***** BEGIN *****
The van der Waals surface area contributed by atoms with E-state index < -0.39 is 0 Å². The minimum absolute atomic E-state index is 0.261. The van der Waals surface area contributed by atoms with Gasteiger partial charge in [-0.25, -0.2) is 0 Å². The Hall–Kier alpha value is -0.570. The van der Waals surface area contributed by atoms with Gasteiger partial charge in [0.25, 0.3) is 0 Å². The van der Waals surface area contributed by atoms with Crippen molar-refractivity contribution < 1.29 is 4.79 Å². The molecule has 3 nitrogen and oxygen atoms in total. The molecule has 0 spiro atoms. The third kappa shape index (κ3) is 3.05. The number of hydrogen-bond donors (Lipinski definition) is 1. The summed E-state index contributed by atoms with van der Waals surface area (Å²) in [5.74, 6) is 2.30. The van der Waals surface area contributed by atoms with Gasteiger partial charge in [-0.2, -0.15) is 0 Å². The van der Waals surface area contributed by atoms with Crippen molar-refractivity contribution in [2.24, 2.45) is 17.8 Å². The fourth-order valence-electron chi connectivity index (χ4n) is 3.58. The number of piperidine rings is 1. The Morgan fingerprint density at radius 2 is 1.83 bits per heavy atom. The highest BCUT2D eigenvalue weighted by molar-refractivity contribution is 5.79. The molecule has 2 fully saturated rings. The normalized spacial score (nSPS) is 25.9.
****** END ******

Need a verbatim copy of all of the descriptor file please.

The van der Waals surface area contributed by atoms with E-state index < -0.39 is 0 Å². The minimum absolute atomic E-state index is 0.261. The van der Waals surface area contributed by atoms with Gasteiger partial charge in [-0.25, -0.2) is 0 Å². The Hall–Kier alpha value is -0.570. The van der Waals surface area contributed by atoms with Gasteiger partial charge in [0.25, 0.3) is 0 Å². The van der Waals surface area contributed by atoms with Crippen molar-refractivity contribution < 1.29 is 4.79 Å². The molecule has 3 nitrogen and oxygen atoms in total. The molecule has 0 spiro atoms. The third kappa shape index (κ3) is 3.05. The number of hydrogen-bond donors (Lipinski definition) is 1. The summed E-state index contributed by atoms with van der Waals surface area (Å²) in [5.74, 6) is 2.30. The van der Waals surface area contributed by atoms with Gasteiger partial charge in [-0.2, -0.15) is 0 Å². The van der Waals surface area contributed by atoms with Crippen molar-refractivity contribution in [2.24, 2.45) is 17.8 Å². The fourth-order valence-electron chi connectivity index (χ4n) is 3.58. The number of piperidine rings is 1. The Morgan fingerprint density at radius 2 is 1.83 bits per heavy atom. The highest BCUT2D eigenvalue weighted by molar-refractivity contribution is 5.79. The molecule has 2 fully saturated rings. The normalized spacial score (nSPS) is 25.9.